When it rains, it pours.
And yet, the sun still seems to find its way back out.
Kurt Busch’s 2015 NASCAR Sprint Cup Series debut wasn’t supposed to be storybook. He wasn’t supposed to make an entrance, turn heads or make a statement. He was simply supposed to show up, race on and allow the debacle of the first three weeks of the season to stay behind him.
Instead, he did all of those things. Though Busch didn’t win Sunday’s race at Phoenix International Raceway, his fifth-place finish was largely unexpected. Sure, Stewart-Haas Racing teammate Kevin Harvick has been nothing short of dominant in recent weeks (extending back into last season), but the expectations for Busch could not have been high as he returned to the track. Even last season, he finished 12th in points with only one win and 11 top 10 finishes in the season’s 36 races. Those certainly aren’t terrible results, but they don’t exactly scream championship contender either.
With that being the case, missing the first three races of the season following a suspension from NASCAR due to domestic abuse allegations from ex-girlfriend Patricia Driscoll was supposed to be detrimental to a race team that was already not particularly strong. Regan Smith performed decently as a fill-in, with finishes of 16th, 17th and 16th however, chemistry is difficult enough to maintain in the best of circumstances. These were certainly trying times, and it wouldn’t have been a surprise for Busch and his team to have to play catch-up after only three weeks.
Busch, however, never shared those concerns.
“I wasn’t worried,” Busch said post-race. “We really hit it off well last year. To start off this year, I mean, we have that extra emotion within us right now. Everything’s on a high of getting back to the car, racing hard, going for the win in our first weekend back together.”
The strong finish didn’t surprise Busch’s former Roush Fenway Racing teammate Jamie McMurray (now driving for Chip Ganassi Racing).
“It didn’t shock me at all,” said McMurray. “Those cars are really quick right now. It didn’t shock me at all to see him get in and run as well as he did this weekend.”
Even if the fifth-place result was indeed just an example of the capabilities of SHR, Busch’s candidness in speaking about the domestic abuse allegations in public provided another eyebrow-raising moment. During the pre-race show on FOX, Busch spoke with Chris Meyers about his return and, though he chose his words carefully, he did not sugarcoat his own thoughts on the subject.
When asked what mistakes Busch made in the entire course of events that led to his suspension and eventual re-instatement, Busch responded by saying, “One of them is not changing the code to my motorhome door, I mean. And frankly, choosing the wrong woman to date. This is a situation that everybody around me and my family has learned from, has been a part of and it’s been not just a tough five months but a tough three-and-a-half years.”
Though Busch and Driscoll have mostly different accounts of what happened on Sept. 26 at Dover International, this seems to be one of few details that they agree on. Driscoll entered the motorhome uninvited.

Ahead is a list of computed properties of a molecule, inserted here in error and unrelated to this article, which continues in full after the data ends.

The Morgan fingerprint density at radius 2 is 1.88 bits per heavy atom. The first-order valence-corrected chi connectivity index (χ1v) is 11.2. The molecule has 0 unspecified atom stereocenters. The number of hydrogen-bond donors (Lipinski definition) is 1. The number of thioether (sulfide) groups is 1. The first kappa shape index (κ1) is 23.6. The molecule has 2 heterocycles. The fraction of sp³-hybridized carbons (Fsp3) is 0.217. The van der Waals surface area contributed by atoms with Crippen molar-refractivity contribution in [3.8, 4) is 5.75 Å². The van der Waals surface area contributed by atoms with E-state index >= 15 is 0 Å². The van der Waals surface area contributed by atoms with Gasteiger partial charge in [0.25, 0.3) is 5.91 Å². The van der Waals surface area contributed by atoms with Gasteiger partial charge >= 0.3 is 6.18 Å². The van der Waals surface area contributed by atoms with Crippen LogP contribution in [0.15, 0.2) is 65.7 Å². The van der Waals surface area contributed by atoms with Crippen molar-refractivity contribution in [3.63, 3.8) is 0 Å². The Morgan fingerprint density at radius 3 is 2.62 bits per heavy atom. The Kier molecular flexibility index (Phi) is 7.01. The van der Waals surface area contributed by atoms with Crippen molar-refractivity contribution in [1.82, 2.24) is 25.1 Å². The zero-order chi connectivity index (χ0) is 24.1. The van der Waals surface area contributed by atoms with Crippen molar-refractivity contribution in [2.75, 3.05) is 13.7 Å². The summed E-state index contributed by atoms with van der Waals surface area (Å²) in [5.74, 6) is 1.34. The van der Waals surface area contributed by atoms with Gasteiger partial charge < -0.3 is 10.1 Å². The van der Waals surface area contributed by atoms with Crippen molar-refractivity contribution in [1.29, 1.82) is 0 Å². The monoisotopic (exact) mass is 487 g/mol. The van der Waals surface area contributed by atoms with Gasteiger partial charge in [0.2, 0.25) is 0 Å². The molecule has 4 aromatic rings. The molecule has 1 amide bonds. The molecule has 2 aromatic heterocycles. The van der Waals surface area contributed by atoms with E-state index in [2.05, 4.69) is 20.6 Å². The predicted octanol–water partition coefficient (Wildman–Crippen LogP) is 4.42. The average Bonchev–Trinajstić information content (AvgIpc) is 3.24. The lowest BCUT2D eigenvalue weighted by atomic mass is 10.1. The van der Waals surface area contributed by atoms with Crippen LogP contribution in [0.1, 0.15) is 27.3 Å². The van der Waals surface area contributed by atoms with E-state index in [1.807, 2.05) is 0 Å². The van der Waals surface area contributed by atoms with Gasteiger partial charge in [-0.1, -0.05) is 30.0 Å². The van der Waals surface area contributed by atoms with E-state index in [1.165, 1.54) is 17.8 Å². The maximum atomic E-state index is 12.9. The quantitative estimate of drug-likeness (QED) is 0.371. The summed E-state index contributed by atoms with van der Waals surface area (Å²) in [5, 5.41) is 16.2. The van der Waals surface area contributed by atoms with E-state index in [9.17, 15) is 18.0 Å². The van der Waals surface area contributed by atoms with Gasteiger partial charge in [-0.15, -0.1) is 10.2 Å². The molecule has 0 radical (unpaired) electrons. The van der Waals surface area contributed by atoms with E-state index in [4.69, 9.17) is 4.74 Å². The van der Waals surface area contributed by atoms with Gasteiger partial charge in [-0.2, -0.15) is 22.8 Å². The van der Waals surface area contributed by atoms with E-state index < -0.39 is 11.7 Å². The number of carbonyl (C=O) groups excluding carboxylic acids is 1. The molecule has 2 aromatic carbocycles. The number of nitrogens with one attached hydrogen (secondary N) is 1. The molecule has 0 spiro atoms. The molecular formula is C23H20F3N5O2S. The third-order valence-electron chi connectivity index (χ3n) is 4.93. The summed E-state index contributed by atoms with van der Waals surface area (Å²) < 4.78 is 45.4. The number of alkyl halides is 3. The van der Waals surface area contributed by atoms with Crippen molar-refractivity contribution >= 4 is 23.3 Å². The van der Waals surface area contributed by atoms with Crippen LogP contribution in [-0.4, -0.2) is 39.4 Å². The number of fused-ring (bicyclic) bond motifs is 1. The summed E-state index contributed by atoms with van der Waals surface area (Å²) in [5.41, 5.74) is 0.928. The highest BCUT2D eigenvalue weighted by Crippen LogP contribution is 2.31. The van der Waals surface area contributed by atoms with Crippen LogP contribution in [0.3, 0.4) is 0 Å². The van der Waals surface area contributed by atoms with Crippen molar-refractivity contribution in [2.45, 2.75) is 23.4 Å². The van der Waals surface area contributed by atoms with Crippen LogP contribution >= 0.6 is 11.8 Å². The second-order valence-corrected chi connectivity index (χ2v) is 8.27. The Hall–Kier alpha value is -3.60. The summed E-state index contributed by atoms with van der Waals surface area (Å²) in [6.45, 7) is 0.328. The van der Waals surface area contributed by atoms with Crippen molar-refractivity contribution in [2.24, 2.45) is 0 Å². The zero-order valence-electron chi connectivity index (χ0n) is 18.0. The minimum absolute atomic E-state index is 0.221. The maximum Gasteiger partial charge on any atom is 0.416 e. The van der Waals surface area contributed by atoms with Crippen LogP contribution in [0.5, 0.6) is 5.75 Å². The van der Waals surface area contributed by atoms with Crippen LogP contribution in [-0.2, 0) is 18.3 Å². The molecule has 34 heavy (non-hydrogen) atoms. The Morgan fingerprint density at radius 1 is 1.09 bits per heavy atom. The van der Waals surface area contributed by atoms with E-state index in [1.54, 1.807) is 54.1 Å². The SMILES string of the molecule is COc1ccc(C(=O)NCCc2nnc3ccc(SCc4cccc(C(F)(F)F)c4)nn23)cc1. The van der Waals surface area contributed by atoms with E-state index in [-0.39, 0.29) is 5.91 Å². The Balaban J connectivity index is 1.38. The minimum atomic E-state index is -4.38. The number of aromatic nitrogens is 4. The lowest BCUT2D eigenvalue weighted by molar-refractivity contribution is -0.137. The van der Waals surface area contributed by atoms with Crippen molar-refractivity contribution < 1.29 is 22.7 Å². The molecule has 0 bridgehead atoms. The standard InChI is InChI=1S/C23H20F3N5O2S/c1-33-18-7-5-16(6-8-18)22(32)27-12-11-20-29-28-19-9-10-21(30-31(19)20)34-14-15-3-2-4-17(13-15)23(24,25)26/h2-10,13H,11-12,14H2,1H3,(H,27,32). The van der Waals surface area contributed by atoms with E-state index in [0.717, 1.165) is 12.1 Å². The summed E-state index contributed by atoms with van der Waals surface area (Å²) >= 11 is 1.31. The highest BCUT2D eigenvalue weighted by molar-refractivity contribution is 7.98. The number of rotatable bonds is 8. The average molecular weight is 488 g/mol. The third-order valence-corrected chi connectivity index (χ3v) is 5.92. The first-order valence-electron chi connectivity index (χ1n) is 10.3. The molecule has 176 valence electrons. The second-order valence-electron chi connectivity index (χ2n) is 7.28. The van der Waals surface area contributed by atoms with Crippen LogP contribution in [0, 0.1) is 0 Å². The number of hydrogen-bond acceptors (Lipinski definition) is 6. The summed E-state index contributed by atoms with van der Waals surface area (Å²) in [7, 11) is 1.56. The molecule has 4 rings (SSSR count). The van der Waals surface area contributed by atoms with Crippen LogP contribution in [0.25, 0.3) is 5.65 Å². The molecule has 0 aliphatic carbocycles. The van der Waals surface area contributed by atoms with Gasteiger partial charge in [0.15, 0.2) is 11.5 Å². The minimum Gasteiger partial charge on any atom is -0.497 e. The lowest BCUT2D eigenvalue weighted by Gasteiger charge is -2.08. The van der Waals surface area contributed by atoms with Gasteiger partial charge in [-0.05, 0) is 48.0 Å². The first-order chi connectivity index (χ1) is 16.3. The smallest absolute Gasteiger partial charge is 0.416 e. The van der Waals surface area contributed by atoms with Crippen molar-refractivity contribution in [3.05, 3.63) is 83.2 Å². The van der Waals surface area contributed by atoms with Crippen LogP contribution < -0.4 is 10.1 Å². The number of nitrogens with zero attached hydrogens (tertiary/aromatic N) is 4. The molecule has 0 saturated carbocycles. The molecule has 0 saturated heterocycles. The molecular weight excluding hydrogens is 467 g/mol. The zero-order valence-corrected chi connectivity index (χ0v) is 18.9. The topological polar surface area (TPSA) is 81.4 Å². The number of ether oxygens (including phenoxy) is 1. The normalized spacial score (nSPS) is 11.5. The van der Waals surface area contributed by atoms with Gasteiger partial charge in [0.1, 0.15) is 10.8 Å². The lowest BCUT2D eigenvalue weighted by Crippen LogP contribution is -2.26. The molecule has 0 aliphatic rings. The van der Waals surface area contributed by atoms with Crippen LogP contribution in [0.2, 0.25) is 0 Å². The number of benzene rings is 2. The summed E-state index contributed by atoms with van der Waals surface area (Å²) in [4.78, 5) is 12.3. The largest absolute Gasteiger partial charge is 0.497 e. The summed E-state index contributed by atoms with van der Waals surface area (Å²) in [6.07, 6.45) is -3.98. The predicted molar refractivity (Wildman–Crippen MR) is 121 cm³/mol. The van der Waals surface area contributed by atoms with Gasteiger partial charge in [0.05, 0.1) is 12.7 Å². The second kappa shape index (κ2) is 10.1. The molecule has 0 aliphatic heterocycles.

After this is where the two differ. Driscoll says that she went to his motorhome to act as emotional support with her son Houston, and it ended with Busch choking her and slamming her head against the wall. Busch says she was an unwelcome intruder and she had come there in an effort to confront him because he had called an end to their relationship during a previous (rather contentious) conversation.
As part of the court’s decision, saying that it was “more likely than not” that Busch committed an act of domestic abuse, according to Commissioner David W. Jones, NASCAR responded by suspending Busch indefinitely and placing him in its Road to Recovery program. This suspension happened two days before the season-opening Daytona 500, and Busch appealed the suspension twice.
He lost both appeals.
So Busch had to wait out his fate in the criminal courts and agreed to NASCAR’s terms for his own re-instatement.
However, on March 5, Delaware prosecutors said there was not enough evidence to file criminal charges against Busch. NASCAR responded by lifting the suspension on March 11.
Which leads us right back to Sunday’s race at Phoenix, his interviews before and after the race, and what’s next.
Only, that last part – what’s next – really doesn’t have an intriguing answer. Busch keeps racing, follows NASCAR’s terms as far as the Road to Recovery program, and nothing changes for him. He continues to race and potentially compete for a championship. In Busch’s case, NASCAR waived the rule saying that a driver must compete in all points races in order to be eligible for the post-season Chase for the Sprint Cup. So if Busch wins a race, he becomes eligible for a Chase spot when it begins in the fall.
And that’s exactly what Busch has in mind to do.
“We’re not going to think about points,” Busch said emphatically post-race. “Gene Haas has got me under contract to go win races, and that’s what I want to do. We’ll see how the points play out. But right now we’re here to win some races. First step was to get our feet back underneath us, then we’ll go for those wins.”
Team owner Haas, by the way, stood by his driver saying, “I always believed Kurt. He never said anything different from the first day all this occurred.”
It remains to be seen whether or not Busch has the team to win. One race does not a season make. However, based on the strength of the No. 4 team and Busch’s own impressive 2015 debut, it’s certainly not out of the question that Busch might win a few races along the way.
Now, championship? That’s another animal all on its own, and Busch would acknowledge that. But it’s clear that Busch is only looking one direction these days: forward.